1) Draghi and Bini Smaghi must defend and demonstrate that they are independent and have their Italian origin clinged to them like a mark of infamy they have to get rid of.

2) Draghi and Bini Smaghi do actually think that Italy deserves a "purge", needs to grow up and be responsible of its own actions (which I concur upon) and are of the sort of people who would throw the own son in cold deep water yelling "learn to swim or die trying"

3) don't sure about Bini Smaghi, but quite probably Draghi takes orders almost directly from God (or those who make his job), and this is maybe the most important of all reasons.

Wed, 10/26/2011 - 11:01 | 1812542 Börjesson
Börjesson's picture

Thanks for that clarification! Guess Silvio wasn't so clever after all.

Wed, 10/26/2011 - 08:25 | 1811759 slaughterer
slaughterer's picture

You really think Merkel, so firm on the structure of the agreement, will let Berlusconi pass with a condescending smirk when he lies glibly about austerity measures?  I do not think so.   Say hello to Euro-Summit 3.0 in Cannes my friends!  

Wed, 10/26/2011 - 08:25 | 1811761 lapedochild
lapedochild's picture

"He may change his tune once BTPs drop under 90 and go bidless"


Unlikely since Draghi has already stated that he will continue buying bonds, despite Germany's opposition

Wed, 10/26/2011 - 08:26 | 1811762 Peter K
Peter K's picture

My disappointment with Sivio is that he became soft on Euroland after the last election. He was angling to be loved, and become the president after 2013.

The real problem with Italy is the mis pricing of risk over the life of the Euro has allowed Italy to run up a 1.9t Euro debt. The risk is that when the interest rates fully normalize, they will be closer to 12% than 6%. At the same time, real GDP has declined during this same period. And this is the legacy of this last failed European experiment.

Wed, 10/26/2011 - 08:29 | 1811776 Scalaris
Scalaris's picture



Very pleased to see how the political clusterf*ck regarding Europe's financial malaise has been upgraded to a FUCKING TELENOVELA.


*takes pills*



Wed, 10/26/2011 - 09:45 | 1812081 falak pema
falak pema's picture

wait wait, the show is coming to London town, then Broadway!

Wed, 10/26/2011 - 08:36 | 1811789 mayhem_korner
mayhem_korner's picture



Old Mother Berlusconi went to the ECB cupboard, to fetch his insolvent nation a bone,

But when he bent over, Merkel took over and....(fill in the rest)

Wed, 10/26/2011 - 08:44 | 1811819 lizzy36
lizzy36's picture

Day of Days just beginning in Europe.

Last time it began on small airstrips, in the UK with thousands of C-47's and 60K of young brave men.

This time it is beginning with men like Berlusconi. Seems an apt commentary on the times.

Wed, 10/26/2011 - 08:49 | 1811832 xcehn
xcehn's picture

Get rid of all the puppet politicians.  Let the people decide directly what to do with their problems. Whatever they come up with will be better than the fate that awaits them from their elected bankster proxies.  The European Bankster Bailout Summit is the disgraceful and disgusting result of a total absence of real democracy.  The banksters and euroland couldn't swim, so they must drown.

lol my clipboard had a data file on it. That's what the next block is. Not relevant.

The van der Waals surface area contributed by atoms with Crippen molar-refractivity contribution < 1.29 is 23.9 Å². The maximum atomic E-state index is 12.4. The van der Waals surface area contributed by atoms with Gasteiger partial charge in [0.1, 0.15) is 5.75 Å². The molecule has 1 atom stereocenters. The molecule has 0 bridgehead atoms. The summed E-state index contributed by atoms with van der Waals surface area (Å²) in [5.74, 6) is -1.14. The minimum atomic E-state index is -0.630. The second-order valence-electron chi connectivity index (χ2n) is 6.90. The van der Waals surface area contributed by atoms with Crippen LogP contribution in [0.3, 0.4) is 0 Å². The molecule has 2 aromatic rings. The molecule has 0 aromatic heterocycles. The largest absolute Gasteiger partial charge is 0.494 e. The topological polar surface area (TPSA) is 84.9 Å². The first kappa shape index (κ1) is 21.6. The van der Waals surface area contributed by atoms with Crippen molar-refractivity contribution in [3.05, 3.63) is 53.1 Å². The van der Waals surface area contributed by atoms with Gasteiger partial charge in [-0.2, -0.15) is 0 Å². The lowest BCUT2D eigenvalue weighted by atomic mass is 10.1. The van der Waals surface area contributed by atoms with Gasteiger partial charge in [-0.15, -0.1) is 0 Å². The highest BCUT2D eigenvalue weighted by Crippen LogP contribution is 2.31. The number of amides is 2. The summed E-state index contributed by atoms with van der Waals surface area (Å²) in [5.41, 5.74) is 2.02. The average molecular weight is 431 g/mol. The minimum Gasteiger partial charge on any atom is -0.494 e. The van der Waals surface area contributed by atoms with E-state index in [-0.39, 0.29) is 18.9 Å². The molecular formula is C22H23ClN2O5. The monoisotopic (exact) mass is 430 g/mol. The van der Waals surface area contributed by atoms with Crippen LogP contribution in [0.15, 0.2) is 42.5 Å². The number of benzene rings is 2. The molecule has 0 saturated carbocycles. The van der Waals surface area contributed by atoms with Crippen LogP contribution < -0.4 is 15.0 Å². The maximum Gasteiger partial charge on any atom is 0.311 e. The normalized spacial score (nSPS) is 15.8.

Wed, 10/26/2011 - 08:49 | 1811834 lizzy36
lizzy36's picture

Well this is going well.

According to the Telegraph they are "brawling" in italian parliament:

Tensions over the tough economic reform programme have proved a little too much for a pair of Italian deputies, who just started a brawl in parliament.

Two deputies from the Northern League, a member of the ruling centre-right coalition, fought with members from the opposition FLI party of speaker Gianfranco Fini, grabbing each other by the throat as other parliamentarians rushed to separate them.

The sitting was suspended for a while after the fight, which broke out because of sarcastic remarks on television by Fini alleging that the wife of League leader Umberto Bossi had retired at 39.


It was only last year tempers flared in the lower house of parliament in Rome with one MP calling an opponent "a piece of ----" before several ended up wih black eyes. 

Wed, 10/26/2011 - 09:42 | 1812071 falak pema
falak pema's picture

soon they'll be brawling in all western parliaments, the way to go, when you are a paid, frustrated shill, like being in Putin's Russia today. Its the Zeitgeist of politcal action. Rome burns and the Oligarchs go thumbs up thumbs down, singing the people drown n we're the lucky clowns.

Wed, 10/26/2011 - 08:51 | 1811842 Miss Expectations
Miss Expectations's picture

Didn't Italy get kind of screwed when it joined the EU it tems of the valuation/exchange of the lira to the euro?  Didn't the low valuation of the lira allow the Germans to get Italian waterfront property for more than 50% off...explaining the horrible land development along the coast in Lecce?  Am I alone in enjoying watching Silvio jerk these extortionists around?

Wed, 10/26/2011 - 08:58 | 1811875 lizzy36
lizzy36's picture


Watching these Politicians, EU intellectuals, and members of the elite, jerk each other off, is my favorite reality TV.

Wed, 10/26/2011 - 12:30 | 1813013 Canuckistan Al
Canuckistan Al's picture

Bread and circuses...this is the circus part of that............... Would make for much more interesting TV than the crap they feed us in North America. A good dust up in parilment on live PPV...maybe a revenue opportunity.

Today's match features welterweight Merkel vs lightweight Sarkozy, in a no holds barred death match in the octagon................. $39.99 Fiatscos

Wed, 10/26/2011 - 09:39 | 1812051 falak pema
falak pema's picture

Tancrede of Lecce is a german real estate shill??? What a come down !

Wed, 10/26/2011 - 09:05 | 1811915 Kinskian
Kinskian's picture